Arrighi’s analysis outlines some of the structural limitations of the Occupy movement. The Occupy movement began with a simple plea. It asked that the state occupy a position of responsibility, that it guarantee the availability of jobs, health care, education, and so on to all citizens. This is now a structural impossibility. If the turn to finance marks the transfer of power from one hegemon to another, the state to which U.S. protesters direct their pleas for financial overhaul, jobs, and economic redistribution is less empowered to act than we might hope. There is no political power capable of resolving today’s economic crisis. The neoliberal reforms through which the U.S. attempted to retain global hegemony effectively disembedded economic processes from territorial state control. Financial deregulation and free trade policies have produced a situation in which states cannot generate revenue by siphoning from the flows of capital traversing their boundaries. To attempt to build revenue from capital flows is to invite capital flight. The loss of revenue sources means that states are largely dependent on financial markets to provide basic services. And so the House’s primary constituent is Moody’s. Critiquing the House for this reality is a useless strategy. Their hands are tied; or, as Marge said long ago, there is no alternative. We have to give up our nostalgia for the Keynesian state. It won’t come back.
If the global economic crisis exceeds the scope of any single sovereign state, we might be tempted to look to supranational organizations to promote economic restructuring. Yet, the supranational organizations that do exist are feeble, lacking mechanisms to respond to mass demands and even the procedures to entertain them. For instance, many aspects of neoliberal reforms (and, indeed, capitalism itself) are in direct contradiction to the UN’s Universal Declaration of Human Rights (see, for instance, articles 22-26 of the UDHR), but obviously the UN has no mechanisms to enforce these rights, nor do we have the ability to present petitions or demands to the UN. As Adam Smith pointed out in that revolutionary year of 1776, capitalists always organize better than workers, and the truly functioning supranational organizations and mechanisms are those that have produced and reproduced the current crisis: the IMF, WTO, NAFTA, GATT… Both nation-states and supranational states are weak indeed compared to the power possessed by these globe-making organizations and mechanisms. Given the global scope of the crisis, it is unsurprising that we’ve seen the Occupy movement spread over the past few days. It’s autumn everywhere, and has been for some time.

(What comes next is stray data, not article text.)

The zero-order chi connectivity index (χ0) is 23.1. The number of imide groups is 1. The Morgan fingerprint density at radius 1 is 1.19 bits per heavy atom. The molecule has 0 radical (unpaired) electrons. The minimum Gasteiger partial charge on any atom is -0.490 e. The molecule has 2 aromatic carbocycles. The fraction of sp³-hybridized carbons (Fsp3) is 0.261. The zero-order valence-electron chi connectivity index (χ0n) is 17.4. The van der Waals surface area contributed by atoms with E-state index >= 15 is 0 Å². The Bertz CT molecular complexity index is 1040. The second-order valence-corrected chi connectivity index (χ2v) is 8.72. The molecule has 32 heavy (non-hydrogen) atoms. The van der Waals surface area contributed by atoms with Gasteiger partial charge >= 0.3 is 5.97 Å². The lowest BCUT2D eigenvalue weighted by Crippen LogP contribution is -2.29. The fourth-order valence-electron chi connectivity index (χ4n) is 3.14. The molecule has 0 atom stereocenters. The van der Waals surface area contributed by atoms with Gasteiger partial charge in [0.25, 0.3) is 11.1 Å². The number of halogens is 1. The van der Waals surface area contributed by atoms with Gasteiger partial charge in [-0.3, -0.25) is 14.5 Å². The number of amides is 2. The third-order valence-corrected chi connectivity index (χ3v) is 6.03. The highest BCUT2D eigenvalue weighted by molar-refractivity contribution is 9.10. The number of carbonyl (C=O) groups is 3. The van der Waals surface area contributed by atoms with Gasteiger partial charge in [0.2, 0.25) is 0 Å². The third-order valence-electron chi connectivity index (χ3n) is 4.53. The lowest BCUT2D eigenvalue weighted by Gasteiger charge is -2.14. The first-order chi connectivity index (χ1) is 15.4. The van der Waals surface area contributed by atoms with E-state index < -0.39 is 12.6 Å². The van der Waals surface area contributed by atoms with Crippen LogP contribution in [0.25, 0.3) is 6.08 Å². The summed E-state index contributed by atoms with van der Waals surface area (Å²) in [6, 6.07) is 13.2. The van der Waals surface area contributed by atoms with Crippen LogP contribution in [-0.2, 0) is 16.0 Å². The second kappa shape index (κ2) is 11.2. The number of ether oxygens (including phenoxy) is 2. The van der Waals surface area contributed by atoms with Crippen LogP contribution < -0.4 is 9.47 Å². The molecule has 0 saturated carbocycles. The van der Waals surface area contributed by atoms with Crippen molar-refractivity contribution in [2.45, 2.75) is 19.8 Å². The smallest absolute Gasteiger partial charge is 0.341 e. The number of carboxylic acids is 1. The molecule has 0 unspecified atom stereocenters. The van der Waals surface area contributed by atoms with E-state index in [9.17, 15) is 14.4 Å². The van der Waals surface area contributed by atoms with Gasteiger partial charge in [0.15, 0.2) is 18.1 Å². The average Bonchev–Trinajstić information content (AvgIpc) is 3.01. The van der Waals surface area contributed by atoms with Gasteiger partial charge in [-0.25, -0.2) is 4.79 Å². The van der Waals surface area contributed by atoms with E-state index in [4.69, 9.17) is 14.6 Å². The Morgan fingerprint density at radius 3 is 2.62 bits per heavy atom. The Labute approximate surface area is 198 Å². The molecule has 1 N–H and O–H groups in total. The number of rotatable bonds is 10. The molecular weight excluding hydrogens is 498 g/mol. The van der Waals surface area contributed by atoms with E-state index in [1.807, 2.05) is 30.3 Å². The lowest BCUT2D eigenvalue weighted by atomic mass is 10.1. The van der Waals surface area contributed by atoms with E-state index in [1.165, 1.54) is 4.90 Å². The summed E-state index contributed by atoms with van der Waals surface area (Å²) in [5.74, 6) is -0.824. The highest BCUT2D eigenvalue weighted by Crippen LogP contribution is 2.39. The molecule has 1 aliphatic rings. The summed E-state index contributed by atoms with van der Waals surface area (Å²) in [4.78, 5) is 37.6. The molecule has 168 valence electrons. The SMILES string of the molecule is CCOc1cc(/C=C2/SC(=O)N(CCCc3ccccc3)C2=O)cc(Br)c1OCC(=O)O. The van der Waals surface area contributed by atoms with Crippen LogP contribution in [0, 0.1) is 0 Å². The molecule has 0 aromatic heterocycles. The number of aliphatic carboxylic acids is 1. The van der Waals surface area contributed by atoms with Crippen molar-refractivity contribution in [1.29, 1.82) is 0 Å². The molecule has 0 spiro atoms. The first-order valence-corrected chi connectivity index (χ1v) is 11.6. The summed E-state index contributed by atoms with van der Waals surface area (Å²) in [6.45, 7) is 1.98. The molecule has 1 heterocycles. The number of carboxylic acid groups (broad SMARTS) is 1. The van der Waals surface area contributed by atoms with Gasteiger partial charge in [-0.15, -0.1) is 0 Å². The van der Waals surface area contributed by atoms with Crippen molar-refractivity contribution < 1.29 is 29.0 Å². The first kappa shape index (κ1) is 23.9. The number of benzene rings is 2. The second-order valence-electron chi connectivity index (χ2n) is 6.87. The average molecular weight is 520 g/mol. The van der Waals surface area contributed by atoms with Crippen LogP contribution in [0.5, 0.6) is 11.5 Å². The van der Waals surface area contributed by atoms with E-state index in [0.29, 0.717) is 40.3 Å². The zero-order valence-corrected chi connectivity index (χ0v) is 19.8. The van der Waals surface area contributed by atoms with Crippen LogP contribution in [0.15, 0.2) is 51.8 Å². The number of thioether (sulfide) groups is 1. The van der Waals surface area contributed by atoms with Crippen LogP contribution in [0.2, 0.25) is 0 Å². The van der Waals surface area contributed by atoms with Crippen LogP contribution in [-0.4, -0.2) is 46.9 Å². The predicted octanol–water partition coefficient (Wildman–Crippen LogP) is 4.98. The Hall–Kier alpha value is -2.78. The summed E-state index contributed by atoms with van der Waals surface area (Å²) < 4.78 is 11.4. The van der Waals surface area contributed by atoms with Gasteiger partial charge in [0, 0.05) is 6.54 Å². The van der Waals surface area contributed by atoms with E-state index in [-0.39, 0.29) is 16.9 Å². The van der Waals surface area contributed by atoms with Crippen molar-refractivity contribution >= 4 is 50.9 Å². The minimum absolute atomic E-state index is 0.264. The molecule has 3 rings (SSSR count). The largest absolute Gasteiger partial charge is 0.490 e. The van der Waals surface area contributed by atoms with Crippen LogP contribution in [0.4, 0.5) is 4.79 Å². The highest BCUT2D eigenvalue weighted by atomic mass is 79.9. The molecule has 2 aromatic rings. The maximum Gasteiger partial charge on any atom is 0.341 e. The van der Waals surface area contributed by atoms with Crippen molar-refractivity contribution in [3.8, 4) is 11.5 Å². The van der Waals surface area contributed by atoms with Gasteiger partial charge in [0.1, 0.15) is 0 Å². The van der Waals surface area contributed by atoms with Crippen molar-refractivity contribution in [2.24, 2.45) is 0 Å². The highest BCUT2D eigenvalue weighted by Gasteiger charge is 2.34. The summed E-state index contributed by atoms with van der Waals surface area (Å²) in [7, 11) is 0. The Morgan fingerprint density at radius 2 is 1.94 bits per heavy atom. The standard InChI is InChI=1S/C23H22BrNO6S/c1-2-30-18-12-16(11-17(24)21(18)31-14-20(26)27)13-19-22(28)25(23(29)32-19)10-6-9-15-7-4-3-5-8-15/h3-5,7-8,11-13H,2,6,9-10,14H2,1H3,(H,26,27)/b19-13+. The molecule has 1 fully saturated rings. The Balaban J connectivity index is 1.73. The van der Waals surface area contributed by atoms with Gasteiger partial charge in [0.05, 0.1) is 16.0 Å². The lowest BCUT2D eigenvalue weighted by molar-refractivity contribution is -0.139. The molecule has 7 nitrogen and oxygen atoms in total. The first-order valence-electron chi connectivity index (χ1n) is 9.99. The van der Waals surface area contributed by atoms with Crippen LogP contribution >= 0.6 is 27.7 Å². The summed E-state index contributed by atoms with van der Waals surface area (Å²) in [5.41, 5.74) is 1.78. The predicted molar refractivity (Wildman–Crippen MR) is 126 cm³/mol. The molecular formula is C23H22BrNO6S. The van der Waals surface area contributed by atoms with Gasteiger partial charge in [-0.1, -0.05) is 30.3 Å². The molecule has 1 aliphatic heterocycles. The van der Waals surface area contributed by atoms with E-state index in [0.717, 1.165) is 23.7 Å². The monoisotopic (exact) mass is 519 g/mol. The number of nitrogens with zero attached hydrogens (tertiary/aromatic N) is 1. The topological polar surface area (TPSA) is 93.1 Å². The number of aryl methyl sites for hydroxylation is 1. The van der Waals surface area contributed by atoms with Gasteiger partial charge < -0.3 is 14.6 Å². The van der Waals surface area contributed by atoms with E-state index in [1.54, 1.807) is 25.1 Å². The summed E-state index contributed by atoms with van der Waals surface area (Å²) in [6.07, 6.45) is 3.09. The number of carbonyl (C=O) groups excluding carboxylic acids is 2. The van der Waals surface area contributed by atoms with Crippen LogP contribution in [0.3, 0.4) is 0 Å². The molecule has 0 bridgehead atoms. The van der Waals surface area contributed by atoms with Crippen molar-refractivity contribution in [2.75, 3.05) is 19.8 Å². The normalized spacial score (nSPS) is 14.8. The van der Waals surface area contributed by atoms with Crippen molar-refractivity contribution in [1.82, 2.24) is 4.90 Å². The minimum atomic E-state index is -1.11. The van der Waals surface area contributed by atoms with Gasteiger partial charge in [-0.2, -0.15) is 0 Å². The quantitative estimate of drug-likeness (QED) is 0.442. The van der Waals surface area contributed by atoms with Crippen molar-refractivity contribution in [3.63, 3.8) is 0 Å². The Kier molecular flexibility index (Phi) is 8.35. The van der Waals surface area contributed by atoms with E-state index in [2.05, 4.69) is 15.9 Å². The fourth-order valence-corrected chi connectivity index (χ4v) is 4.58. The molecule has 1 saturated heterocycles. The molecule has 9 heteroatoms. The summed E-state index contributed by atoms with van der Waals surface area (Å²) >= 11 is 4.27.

Indeed, many involved in the youthful Occupy movements—I include myself—were born into this autumn, we’ve lived with its effects throughout our lives, and we’ve never known anything else. The destruction of the Keynesian state, the subsequent racialized war against the poor, the less metaphorical debt-fueled wars through which the U.S. has injects liquidity into the economy and attempts securing resources for itself, the financialization of daily life in the form of home mortgages, credit card debt, student debt, and the pegging of retirement funds to the whims of financial markets…these are the facts of the world into which we autumnal children were born. The rhetoric of the Occupy movement is saturated with a nostalgia for something—let’s call it a springtime—most of us have never experienced first-hand: that is, a political community that has not abandoned its citizens to the mystical workings of a self-regulating markets in goods, labor, and capital.